PEPFAR Saves Lives of Women and Girls

by By VOA  2018-03-25 00:00:00

A recent survey, supported by the U.S. President's Emergency Plan for AIDS Relief, or PEPFAR, shows that for as many as one in three girls, their first sexual experience is forced or coerced, which also places them at an elevated risk for HIV infection.

Statistics also show that almost 1,000 young women are newly infected with HIV on a daily basis, and that they are up to 14 times more likely to be infected with HIV compared with young men. PEPFAR is committed to changing these statistics, especially with its DREAMS partnership that helps girls develop into Determined, Resilient, Empowered, AIDS-free, Mentored, and Safe women.

PEPFAR says adolescent girls and young women disproportionally affected by HIV/AIDS. (File)PEPFAR says adolescent girls and young women disproportionally affected by HIV/AIDS. (File)

Through this public-private partnership, the United States is empowering young women to become change agents for themselves, their peers, and their communities. “We are inspiring and assisting them to write their own success stories about how they stayed in school, benefited – along with their families – from economic strengthening, and addressed sexual- and gender-based violence,” said Ambassador Deborah Birx who serves as the U.S. Global AIDS Coordinator and U.S. Special Representative for Global Health Diplomacy.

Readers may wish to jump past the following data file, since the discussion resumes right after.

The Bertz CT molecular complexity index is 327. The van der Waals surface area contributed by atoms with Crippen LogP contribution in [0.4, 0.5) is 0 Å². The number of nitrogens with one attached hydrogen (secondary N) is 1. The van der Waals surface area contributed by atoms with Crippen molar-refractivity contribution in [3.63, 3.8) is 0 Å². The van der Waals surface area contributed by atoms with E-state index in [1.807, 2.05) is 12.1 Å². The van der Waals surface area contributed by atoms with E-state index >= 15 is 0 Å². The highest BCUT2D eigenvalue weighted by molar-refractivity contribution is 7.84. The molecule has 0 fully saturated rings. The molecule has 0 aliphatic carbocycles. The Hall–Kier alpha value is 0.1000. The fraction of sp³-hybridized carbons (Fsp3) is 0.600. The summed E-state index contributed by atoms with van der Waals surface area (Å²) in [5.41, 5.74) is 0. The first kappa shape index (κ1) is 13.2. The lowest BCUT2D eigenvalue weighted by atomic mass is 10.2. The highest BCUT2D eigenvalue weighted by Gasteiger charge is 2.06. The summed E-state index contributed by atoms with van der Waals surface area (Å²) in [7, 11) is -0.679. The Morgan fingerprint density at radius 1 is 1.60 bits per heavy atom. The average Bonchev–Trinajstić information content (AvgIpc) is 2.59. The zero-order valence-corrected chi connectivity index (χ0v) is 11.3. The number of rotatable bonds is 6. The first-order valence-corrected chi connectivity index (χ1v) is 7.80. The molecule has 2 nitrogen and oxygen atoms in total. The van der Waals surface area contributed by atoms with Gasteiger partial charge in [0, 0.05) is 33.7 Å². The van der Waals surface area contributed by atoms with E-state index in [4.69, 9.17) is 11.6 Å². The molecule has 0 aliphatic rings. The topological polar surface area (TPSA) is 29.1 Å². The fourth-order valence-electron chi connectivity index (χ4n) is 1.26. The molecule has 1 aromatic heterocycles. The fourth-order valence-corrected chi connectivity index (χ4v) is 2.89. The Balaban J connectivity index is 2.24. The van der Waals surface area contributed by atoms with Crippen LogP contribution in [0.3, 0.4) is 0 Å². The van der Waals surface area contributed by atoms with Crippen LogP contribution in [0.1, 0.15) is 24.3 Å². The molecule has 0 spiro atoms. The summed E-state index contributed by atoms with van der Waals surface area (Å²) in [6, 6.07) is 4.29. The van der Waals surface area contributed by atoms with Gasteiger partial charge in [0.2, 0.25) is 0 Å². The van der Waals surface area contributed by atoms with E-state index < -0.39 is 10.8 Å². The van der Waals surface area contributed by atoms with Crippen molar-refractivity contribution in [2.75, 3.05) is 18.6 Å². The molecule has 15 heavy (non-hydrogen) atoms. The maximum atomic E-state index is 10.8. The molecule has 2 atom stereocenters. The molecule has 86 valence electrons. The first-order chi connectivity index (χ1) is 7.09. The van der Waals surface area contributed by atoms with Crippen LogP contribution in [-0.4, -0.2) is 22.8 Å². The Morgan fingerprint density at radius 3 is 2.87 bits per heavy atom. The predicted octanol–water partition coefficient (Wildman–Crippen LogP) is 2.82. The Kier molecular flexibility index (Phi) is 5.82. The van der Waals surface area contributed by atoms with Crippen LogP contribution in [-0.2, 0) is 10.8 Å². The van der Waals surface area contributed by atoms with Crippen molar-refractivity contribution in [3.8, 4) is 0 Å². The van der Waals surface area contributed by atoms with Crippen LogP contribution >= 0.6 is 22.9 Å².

The U.S. government has invested more than $750 million in DREAMS programs to reach over 2.5 million adolescent girls and young women with services and support. In the 10 original DREAMS-supported countries, nearly two-thirds of the highest-HIV-burden communities achieved a 25 to 40 percent or greater reduction in new HIV diagnoses among young women, with new infections declining in almost all DREAMS intervention districts.

There is still a long way to go. Millions of girls and young women experience physical and sexual violence every year.This violence often starts early in life. So PEPFAR is expanding its developmentally appropriate HIV and violence prevention programming for girls ages 9-14 to prevent sexual violence; delay becoming sexual active; help them understand consent; and encourage them to make healthy choices.

“This year, as we mark PEPFAR's 15 Years of Saving Lives through American Generosity and Partnerships,” said Ambassdor Birx, “we celebrate the important progress we have helped girls and young women make through our work in more than 50 countries.”


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